Friday, February 12, 2016

The Last Time the Head of the Russian Church Met the Pope of Rome

Metropolitan Isidore of Kiev and Moscow

Although the meeting that took place between Pope Francis of Rome and Patriarch Kirill of Moscow and All Russia in Cuba is historic, it is by no means the first time the head of the Russian Church met the Pope of Rome, as the media seems to be alluding. A typical example is USA Today, which issued a headline on February 12, 2016 that reads: Pope, Patriarch Meet in Cuba Nearly 1,000 Years After Split. And in the very first paragraph of the report it says:

"Despite famine, religious wars, worldwide conflict and the spread of civilization, the heads of the Roman Catholic and the Russian Orthodox churches haven't spoken since the Great Schism of 1054 shattered Christendom, so they had a lot of catching up to do when they sat down for their historic meeting Friday afternoon in Cuba."

There are two things that are specifically wrong with this statement.

First, in 1054 the head of the Russian Church was the Patriarch of Constantinople. It wasn't until 1448 that the Church of Russia became independent from the Ecumenical Patriarchate of Constantinople. Metropolitan Jonas, installed by the Synod of Russian bishops in 1448, was first given the title of Metropolitan of Moscow and All Russia. In 1589, Metropolitan Job of Moscow became the first Patriarch of Moscow; the autocephaly of the Church of Russia being officially acknowledged by the Mother Church of Constantinople.

Now if we were to speak of the meeting in Cuba between the Pope of Rome and the head of the Church of Russia as being the first since Russia became independent from Constantinople or received autocephalous status, then it would be correct that this would be their first meeting. However, a head of the Russian Church did meet the Pope in the 15th century, although he was appointed by the Ecumenical Patriarchate, and it was precisely the result of this meeting that led to the independence of the Russian Church from Constantinople. It took place during the notorious Synod of Ferrara/Florence in 1438/39.

In 1437, Roman Emperor John VIII appointed an abbot from Constantinople named Isidore Metropolitan of Kiev to draw the Church of Russia into communion with Rome so as to secure aid from the West in protecting Constantinople from the Ottoman Turks. Isidore’s arrival in Moscow was not welcomed by Grand Prince Basil II. Yet, Isidore was able to persuade Basil II to ally with the Latin Church for the sake of the Roman Empire and the Church of Constantinople. In 1437, Patriarch Joseph II of Constantinople, a friend of reunion, named Isidore Metropolitan of Moscow. He then attended the Synod of Ferrara/Florence in 1438/39 and signed the decree of union between the Church of Rome and the Orthodox Church.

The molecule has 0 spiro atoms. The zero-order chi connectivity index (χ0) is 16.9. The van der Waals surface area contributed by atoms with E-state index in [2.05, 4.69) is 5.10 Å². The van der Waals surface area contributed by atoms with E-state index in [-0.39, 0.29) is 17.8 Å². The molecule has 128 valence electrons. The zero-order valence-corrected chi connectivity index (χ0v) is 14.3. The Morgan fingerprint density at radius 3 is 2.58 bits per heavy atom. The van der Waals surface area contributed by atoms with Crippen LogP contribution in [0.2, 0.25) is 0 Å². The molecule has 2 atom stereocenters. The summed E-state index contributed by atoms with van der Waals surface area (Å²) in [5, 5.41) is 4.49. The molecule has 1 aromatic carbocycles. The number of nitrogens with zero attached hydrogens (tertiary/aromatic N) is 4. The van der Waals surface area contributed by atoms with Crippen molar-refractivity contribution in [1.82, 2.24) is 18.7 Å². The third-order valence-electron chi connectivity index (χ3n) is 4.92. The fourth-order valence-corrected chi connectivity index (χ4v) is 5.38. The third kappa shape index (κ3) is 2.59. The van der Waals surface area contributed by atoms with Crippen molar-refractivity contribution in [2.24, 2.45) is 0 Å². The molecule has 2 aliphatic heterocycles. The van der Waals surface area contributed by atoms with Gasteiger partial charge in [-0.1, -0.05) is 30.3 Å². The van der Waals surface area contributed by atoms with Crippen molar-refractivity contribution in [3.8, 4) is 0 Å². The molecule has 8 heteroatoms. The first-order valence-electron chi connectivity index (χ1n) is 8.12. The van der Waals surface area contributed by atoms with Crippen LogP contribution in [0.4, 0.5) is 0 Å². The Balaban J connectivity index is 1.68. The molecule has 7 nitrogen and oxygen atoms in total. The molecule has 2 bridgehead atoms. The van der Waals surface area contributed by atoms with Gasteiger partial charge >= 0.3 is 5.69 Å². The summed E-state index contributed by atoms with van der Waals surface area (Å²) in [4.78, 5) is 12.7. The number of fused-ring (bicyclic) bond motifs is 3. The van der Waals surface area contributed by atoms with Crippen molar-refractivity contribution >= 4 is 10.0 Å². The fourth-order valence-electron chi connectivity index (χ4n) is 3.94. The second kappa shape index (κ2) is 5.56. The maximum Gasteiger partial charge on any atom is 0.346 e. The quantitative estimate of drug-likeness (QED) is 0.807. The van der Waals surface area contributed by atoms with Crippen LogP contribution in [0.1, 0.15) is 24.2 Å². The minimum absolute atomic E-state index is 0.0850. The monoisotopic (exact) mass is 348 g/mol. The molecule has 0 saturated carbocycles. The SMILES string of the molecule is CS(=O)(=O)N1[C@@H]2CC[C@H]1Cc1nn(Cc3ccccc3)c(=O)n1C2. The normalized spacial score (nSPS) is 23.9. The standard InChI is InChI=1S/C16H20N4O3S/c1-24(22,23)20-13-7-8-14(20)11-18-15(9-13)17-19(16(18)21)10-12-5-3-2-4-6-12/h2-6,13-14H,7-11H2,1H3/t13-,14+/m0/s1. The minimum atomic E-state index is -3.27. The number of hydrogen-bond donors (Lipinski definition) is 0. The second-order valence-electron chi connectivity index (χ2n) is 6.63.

Isidore received many honors from the Latin Church. After the Ferrara/Florence Synod, Pope Eugene IV made him a cardinal-presbyter and a papal legate for the provinces of Lithuania, Livonia, Russia, and Galicia. His appointment as cardinal is one of the few times that a person not of the Latin rite was so appointed.

Isidore returned to Moscow in 1441 and proclaimed the decrees of Florence, but he met with no support from the Russians. He was imprisoned by the Grand Duke, but after a time was allowed to escape, and went back to Italy. The chief see was thus left vacant; but the Russians could not ask the Patriarch for a new Metropolitan, because until 1453 the official Church at Constantinople continued to accept the Florentine Union. Reluctant to take action on their own, the Russians delayed for several years. Eventually in 1448 a Synod of Russian bishops proceeded to elect a Metropolitan without further reference to Constantinople. After 1453, when the Florentine Union was abandoned at Constantinople, communion between the Patriarchate and Russia was restored, but Russia continued to appoint its own chief hierarch. Henceforward the Russian Church was self-governing, but its autocephaly was not ratified by the rest of the Church until 1589.

Two years after Isidore's imprisonment, in September 1443, Isidore escaped his imprisonment and fled first to Tver, then to Lithuania, and then finally to Rome. Graciously received in Rome, Pope Nicholas V sent him as a legate to Constantinople in 1452 to negotiate again a reunion. He was in Constantinople when the Ottoman Turks broke the defenses of the city on May 29, 1453. He escaped capture by dressing a dead body in his cardinal’s robes. While the Turks were occupied cutting off the head of the dead body, he was shipped off to Asia Minor, as a slave, with a group of insignificant prisoners. Escaping captivity, Isidore returned to Rome where he was made Bishop of Sabina.

Later, Pope Pius II gave him successively two titles: as Latin Patriarch of Constantinople and Archbishop of Cyprus, neither of which was he able to make into a real jurisdiction. In October 1461, he was named the Dean of the Sacred College of Cardinals. Isidore reposed in Rome, Italy on April 27, 1463. Today he is known in the Orthodox Church as Isidore the Apostate.

Please Visit Our Sponsors